Anticipation

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I for one, ride a motorcycle to get away from it all. That’s the whole idea, isn’t it? Get on our motorcycle and ride, forgetting the emails, phone calls and whatever else is making all that noise in our ears and distracting us from our sanity. Too much really is too much. I can remember a time when I left my phone at home and lived to connect another day – that’s because the phone was mounted to the wall in the kitchen. If we missed a phone call they would call back – if it was really that important. Today we walk from room to room carrying our mobile device with us, (you know, just in case) when we used to stand or sit next to the phone in the kitchen while we talked to our neighbor. Most of our messages came in the mail box with a stamp on it, not instantly of course, but in 3-5 days. Now, in a world of instant communication, if our little black ball and chain we carry around with us isn’t vibrating or beeping every minute on the minute we immediately think no one cares anymore.

We have become so used to immediate information and constant connection, that we’ve forgotten about anticipation. As quick as instant stimulation comes along, we move on to the next without absorbing what just happened, almost to the point of losing it’s shock value. Good news or bad, as soon as we digest it, it’s gone and it’s on to the next tasty morsel of information. Whatever happened to waiting on a letter from a dear friend, or your next issue of Motorcyclist Magazine to come in the mail? Shouldn’t it be here already? Where is it? Don’t they care anymore? Of course they do. That’s called anticipation. I can’t remember the last time I had a phantom vibration from my mailbox out by the street.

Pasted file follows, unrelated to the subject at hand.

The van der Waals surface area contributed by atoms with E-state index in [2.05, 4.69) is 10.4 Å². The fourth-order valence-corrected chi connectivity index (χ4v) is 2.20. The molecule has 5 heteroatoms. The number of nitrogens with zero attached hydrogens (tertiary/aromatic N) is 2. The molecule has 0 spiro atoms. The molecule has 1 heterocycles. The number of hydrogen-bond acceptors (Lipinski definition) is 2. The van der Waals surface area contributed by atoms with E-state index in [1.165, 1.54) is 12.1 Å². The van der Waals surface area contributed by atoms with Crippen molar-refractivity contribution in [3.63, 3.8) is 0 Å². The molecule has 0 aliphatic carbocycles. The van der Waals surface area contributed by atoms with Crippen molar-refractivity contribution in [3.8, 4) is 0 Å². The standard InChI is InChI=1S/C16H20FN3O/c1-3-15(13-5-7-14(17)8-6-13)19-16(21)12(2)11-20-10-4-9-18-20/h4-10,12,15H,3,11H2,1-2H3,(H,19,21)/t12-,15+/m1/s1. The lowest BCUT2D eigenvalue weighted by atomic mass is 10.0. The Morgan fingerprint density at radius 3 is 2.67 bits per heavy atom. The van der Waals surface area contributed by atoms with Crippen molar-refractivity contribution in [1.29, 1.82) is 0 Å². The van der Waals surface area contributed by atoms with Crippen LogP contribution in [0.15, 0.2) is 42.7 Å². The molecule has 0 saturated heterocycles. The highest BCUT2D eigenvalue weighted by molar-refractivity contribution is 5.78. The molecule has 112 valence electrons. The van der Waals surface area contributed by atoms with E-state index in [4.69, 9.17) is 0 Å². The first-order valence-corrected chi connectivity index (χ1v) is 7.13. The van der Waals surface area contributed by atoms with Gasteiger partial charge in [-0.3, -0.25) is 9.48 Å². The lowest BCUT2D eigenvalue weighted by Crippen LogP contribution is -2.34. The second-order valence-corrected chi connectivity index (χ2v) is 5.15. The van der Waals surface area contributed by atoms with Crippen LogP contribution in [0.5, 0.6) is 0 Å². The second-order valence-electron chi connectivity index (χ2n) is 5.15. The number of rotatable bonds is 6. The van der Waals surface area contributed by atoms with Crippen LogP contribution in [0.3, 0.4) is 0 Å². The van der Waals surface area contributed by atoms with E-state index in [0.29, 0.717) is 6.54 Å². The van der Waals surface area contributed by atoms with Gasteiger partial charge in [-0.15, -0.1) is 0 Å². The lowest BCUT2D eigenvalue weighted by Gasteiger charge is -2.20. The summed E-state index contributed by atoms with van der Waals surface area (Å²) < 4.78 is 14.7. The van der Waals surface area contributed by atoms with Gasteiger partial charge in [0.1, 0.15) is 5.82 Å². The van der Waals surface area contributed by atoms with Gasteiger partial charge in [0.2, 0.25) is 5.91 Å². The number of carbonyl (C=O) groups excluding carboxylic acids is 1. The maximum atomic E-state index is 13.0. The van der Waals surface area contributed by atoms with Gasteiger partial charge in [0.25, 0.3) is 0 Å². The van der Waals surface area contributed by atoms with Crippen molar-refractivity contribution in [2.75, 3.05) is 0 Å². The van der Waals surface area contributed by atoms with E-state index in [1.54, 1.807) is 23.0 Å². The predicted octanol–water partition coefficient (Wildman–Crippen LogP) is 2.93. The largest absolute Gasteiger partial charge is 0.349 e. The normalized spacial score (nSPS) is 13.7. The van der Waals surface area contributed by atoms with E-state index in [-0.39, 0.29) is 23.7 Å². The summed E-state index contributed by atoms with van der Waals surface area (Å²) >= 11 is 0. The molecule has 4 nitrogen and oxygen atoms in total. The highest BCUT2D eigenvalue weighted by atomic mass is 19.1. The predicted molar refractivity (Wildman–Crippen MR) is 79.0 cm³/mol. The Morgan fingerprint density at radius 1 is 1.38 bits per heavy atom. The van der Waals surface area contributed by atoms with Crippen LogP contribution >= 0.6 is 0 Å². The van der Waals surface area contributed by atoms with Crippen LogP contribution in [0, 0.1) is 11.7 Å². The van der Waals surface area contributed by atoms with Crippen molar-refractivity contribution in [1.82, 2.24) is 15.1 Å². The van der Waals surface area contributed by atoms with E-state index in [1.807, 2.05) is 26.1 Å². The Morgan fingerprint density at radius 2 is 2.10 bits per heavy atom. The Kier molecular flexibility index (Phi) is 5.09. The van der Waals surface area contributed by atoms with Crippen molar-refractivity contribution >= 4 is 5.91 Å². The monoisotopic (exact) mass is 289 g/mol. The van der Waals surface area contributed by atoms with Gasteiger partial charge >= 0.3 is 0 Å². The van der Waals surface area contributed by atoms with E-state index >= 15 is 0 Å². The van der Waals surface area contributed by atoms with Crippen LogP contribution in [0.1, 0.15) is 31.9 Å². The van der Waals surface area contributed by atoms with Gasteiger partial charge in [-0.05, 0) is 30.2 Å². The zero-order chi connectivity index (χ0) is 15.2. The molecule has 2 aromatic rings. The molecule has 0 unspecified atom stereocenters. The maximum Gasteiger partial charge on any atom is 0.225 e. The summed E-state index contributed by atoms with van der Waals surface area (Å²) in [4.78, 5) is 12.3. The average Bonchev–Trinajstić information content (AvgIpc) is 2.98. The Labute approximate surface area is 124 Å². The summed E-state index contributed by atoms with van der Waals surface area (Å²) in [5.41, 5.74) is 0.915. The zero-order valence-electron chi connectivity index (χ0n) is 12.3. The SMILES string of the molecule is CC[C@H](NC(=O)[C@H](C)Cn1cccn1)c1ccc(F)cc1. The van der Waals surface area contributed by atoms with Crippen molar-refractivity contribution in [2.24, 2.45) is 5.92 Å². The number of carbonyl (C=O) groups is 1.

Riding motorcycles gives us an opportunity to escape this high-tech jungle if only for a little while. I’ve seen it too many times though, as a rider pulls up to park his or her bike, the same routine will follow; pull up and stop, drop the kick stand, shut off the motor, pull the helmet off and then check their phone for any missed calls, texts or updated statuses. Really? I’m guilty and so are you. In my early years of motorcycling, we just left the house and if the phone rang off the wall we wouldn’t know it. There was actually a time when I didn’t have an answering machine! If the phone rings in the kitchen and nobody’s home, how would you know? You didn’t! Did time slow down and the world stop spinning because of it? Here is a simple test: How far will you ride back to your house if you forget your mobile device? 5 miles? 10 miles? The answer here is you won’t have to double back because not many would forget it in the first place. It’s that important to us and if by chance, and I mean a slight chance, you forget it you will ride 5 miles back home to retrieve in the kitchen where you left it. Hold on here, isn’t that where the phone was mounted to the wall when I was a kid?

I’m not beyond technology. I find the convenience of a mobile phone a great tool to have for any motorcyclist, and it gives a great sense of security while I’m out riding – but I also realize when I’m riding it can become a distraction from the whole reason I’m out here anyway. On my last trip to Sturgis, my phone went dead on day three and I was okay with that. Sure, I charged it up when I got the chance, but it didn’t seem that important by then. In fact, it was kind of nice not having to worry about missing anything of importance. Who am I kidding – I couldn’t take any pictures, send any humorous text messages or find out when everyone was meeting at the Knuckle Saloon. Time had slowed to a crawl and the world as I knew it was standing still, but I made it.

Given the world we live in now, it’s important to go with the flow, and it’s all about the balance of getting lost – but not too lost – on our motorcycles.

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4 thoughts on “Anticipation

  1. My “turnaround threshold to go back home and get my cellphone” is much shorter, less than a mile. Beyond that, I usually tell myself “fuck it”, and keep riding. Except, however, I’m on a several-night trip. But good thought.

  2. Jeff:

    so easy to forget about the old days of not being connected. Yes, we had an answering machine so we knew who called. Now all we get are solicitations from those who want to sell things and never leave messages. So annoying when they call when you having your meal.

    I couldn’t leave my phone behind and I am also guilty of checking my phone when I get off my bike, you just never know if someone has sent you a message. I hardly get any phone calls and I consider the phone as a little computer you keep in your pocket.

    being without a phone is like . . . going out naked

    bob
    Riding the Wet Coast

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